Adcock now showed that he is able to cut in and score himself. The next English goal was entirely the result of an individual run by him. He ran round the back, who missed him badly, to within a yard or two of the goal, and put the ball through at close quarters. England scored yet another goal, and this was obtained by Ruffell's best piece of play during the match. He, too, made a good run down the wing and centred to some way behind Camsell. Camsell got back to the ball and turned with it and scored in a way that stamped him conclusively as a really fine centre-forward. - The Times - Thursday 21st November, 1929

   Club versus Country Row


   "A strong retort to the Arsenal FC views against the releasing of players for international matches on Saturdays has been made by Mr. Bendle W. Moore, the chairman of the Derby County FC.
   "Mr. Moore is absolutely opposed to the Internationals being placed second to clubs' convenience, and he writes with the support of his fellow directors.
   "On October 22 [1929] Arsenal FC warned the international selection committees of Scotland, Ireland, and Wales, that after this season they would not release their players for a Saturday international match if the club had a league match on the same date as the international.
   "That warning began a campaign by league clubs for stopping Saturday internationals on the ground that the withdrawal from their teams of the best players seriously affected their league status.
   "As Derby County have weathered some difficult times, both from the playing and the financial standpoint, the views of their chairman are significant."

   "His letter to the Sports Editor of the Derby Daily Telegraph is as follows:
      "Sir,-I do not think that my colleagues on the board of the Derby County Football Club and I stand alone in our view, that it would be detrimental to the best interests of the game if international matches are to be subservient to the interests of the clubs comprising the English League.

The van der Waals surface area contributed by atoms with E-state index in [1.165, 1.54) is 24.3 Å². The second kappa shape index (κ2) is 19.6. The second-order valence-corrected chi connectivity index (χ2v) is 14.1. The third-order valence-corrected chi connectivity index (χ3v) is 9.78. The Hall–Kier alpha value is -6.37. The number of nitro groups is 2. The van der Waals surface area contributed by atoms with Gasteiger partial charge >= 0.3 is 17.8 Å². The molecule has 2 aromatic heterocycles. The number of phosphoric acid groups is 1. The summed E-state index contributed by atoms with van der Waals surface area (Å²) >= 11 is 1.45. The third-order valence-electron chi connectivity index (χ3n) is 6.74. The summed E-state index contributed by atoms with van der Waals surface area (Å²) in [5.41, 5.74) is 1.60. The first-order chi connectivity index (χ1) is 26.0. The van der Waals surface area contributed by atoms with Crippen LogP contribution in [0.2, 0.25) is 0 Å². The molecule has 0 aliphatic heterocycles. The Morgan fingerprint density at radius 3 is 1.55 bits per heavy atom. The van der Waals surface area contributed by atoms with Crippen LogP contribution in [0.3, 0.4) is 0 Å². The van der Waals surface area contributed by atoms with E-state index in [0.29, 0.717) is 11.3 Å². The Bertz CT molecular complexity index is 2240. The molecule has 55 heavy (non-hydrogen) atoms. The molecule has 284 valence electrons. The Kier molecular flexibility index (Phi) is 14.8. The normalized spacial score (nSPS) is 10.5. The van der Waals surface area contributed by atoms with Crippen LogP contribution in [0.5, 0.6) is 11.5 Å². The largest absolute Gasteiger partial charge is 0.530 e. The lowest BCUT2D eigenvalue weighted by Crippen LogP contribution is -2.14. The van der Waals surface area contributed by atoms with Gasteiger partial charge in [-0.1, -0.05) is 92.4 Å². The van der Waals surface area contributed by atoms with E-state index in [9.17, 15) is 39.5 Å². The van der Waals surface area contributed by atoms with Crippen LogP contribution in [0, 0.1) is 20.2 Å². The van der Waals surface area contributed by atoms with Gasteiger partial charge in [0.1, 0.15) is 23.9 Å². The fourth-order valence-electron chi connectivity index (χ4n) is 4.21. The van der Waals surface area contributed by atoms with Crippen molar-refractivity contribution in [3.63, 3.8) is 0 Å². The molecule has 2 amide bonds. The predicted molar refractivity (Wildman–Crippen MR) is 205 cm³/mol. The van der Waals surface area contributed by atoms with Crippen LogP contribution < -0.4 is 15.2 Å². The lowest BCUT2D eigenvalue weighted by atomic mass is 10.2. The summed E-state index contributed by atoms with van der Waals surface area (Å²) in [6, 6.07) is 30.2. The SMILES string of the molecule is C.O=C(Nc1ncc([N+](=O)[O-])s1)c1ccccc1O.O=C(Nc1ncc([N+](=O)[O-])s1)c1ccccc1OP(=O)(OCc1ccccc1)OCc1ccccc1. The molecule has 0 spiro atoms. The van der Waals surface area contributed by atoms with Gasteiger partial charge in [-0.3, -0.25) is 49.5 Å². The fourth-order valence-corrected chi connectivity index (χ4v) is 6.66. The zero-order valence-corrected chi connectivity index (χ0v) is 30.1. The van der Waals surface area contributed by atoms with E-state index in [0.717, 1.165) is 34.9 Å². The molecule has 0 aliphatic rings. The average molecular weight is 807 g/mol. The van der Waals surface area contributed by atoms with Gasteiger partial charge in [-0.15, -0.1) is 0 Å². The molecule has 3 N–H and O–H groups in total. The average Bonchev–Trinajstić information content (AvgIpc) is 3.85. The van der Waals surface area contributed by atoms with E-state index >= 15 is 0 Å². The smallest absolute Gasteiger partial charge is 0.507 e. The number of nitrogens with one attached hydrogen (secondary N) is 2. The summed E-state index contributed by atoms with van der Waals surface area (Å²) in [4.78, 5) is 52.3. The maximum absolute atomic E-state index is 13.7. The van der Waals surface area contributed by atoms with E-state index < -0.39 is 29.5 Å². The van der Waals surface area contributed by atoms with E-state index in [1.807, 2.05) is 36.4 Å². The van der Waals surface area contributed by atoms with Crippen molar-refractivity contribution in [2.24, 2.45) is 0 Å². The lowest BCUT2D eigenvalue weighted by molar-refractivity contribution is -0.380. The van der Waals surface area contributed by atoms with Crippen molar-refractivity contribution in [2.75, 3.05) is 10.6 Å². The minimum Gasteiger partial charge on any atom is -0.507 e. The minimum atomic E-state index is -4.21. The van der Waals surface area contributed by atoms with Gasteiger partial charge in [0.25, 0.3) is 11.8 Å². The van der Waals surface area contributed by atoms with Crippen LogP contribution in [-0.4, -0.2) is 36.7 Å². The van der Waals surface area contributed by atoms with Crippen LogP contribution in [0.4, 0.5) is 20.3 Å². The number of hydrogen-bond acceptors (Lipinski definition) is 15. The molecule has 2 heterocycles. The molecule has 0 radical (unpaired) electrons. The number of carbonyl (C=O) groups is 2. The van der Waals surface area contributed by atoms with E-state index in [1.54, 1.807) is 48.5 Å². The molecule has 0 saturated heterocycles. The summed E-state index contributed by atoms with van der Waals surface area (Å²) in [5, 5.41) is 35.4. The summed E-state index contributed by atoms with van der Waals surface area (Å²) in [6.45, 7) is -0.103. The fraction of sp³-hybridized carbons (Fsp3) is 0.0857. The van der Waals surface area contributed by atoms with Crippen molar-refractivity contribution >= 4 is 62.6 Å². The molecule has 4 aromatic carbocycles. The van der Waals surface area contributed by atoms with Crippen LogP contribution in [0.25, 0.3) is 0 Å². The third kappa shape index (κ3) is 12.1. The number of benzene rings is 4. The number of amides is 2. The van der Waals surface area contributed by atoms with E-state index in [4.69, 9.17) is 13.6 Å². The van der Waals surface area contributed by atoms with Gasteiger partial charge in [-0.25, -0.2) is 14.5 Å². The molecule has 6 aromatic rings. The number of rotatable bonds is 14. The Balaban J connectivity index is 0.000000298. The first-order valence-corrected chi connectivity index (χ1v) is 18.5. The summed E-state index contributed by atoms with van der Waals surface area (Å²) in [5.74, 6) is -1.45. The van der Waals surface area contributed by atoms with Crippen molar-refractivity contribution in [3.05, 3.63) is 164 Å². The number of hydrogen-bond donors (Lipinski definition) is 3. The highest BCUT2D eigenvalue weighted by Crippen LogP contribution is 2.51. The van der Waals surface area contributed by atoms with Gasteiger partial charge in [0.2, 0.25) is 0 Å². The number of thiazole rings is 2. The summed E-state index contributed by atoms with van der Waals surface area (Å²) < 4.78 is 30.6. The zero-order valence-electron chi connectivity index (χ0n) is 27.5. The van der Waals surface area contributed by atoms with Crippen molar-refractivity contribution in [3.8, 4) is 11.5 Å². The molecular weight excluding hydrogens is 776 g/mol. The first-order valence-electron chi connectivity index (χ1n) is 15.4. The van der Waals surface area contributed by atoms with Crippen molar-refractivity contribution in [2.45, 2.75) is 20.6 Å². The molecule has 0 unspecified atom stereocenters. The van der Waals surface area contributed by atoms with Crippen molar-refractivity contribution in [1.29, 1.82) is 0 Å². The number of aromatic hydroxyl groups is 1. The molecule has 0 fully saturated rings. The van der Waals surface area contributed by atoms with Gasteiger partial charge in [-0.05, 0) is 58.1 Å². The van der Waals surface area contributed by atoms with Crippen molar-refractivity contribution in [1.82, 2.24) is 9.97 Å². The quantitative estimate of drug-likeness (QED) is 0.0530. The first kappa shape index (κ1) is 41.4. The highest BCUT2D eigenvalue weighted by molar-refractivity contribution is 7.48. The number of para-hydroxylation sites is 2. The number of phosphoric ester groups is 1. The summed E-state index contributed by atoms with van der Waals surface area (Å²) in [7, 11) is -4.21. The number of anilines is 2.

"We yield to no one in our admiration of, and loyalty to, the league, of which are privileged to be members, and if the playing of international matches on Saturdays was in any way detrimental to the league as a whole we should strongly support the suggested change, but as the present order of things simply effects the playing strength of certain teams on three Saturdays during the season, we profoundly disagree with those who, in the race for supremacy, lose sight of the facts that ours is a great national sport, and demands at times we shall sink our own individual interests for the purposes of assisting to maintain that element of sport, which is the very foundation of our existence.
      "Our club has, from to time, had a severe struggle for existence, and no one knows better than we do the anxiety entailed by a heavy bank overdraft and an unsuccessful team. Nevertheless, we have in the past been called on to supply many players for international teams, and although their absence may have meant the losing of a match we might otherwise have won, we never allowed our disappointment at losing a match to outweigh our pleasure that some at least of our players were deemed worthy of being selected to uphold the position of their country in the football world.
      "It is not improbable that some of our players may be called on in the future, and no matter what our position is in the competition, we shall view their selection not only as an honour to them but also to the club to which they belong, and cheerfully release them in the hope that they will fully justify the confidence placed in them.
      "In our view these matches should be regarded as the most important of the year, and every club should be compelled to release their players when called on by the various national associations to do so in order that the teams may be representative."
- Derby Daily Telegraph, Saturday, 16 November 1929


  "A conference between the representatives of the Football Associations of England, Scotland, Ireland and Wales was held at the Euston Hotel, London, [18 November 1929], to consider the advisability of an alteration in the existing system of playing international matches on Saturdays. Sir Charles Clegg presided.
   "After a sitting lasting nearly two hours, it was announced that it had been agreed that no alteration be made in the present practice of playing, or the selection of the players for international matches between the associations of the United Kingdom."
- Yorkshire Post, Tuesday, 19 November 1929


It was on 20 November 1929 that three people were killed when a goods train emerged out of control from Combe Down Tunnel in Bath, accelerated down an incline, left the rails and smashed into a building in the goods yard. The three deaths were of the driver, the inspector of the yard and a stationmaster's clerk, whilst the guard broke both legs and the fireman was badly burned. Three months later, the inquest found that there were gas fumes in the tunnel and that the driver had passed out.

Source Notes

Welsh Football Data Archive
Original newspaper reports
Rothmans Yearbooks
FA Yearbooks 1950-60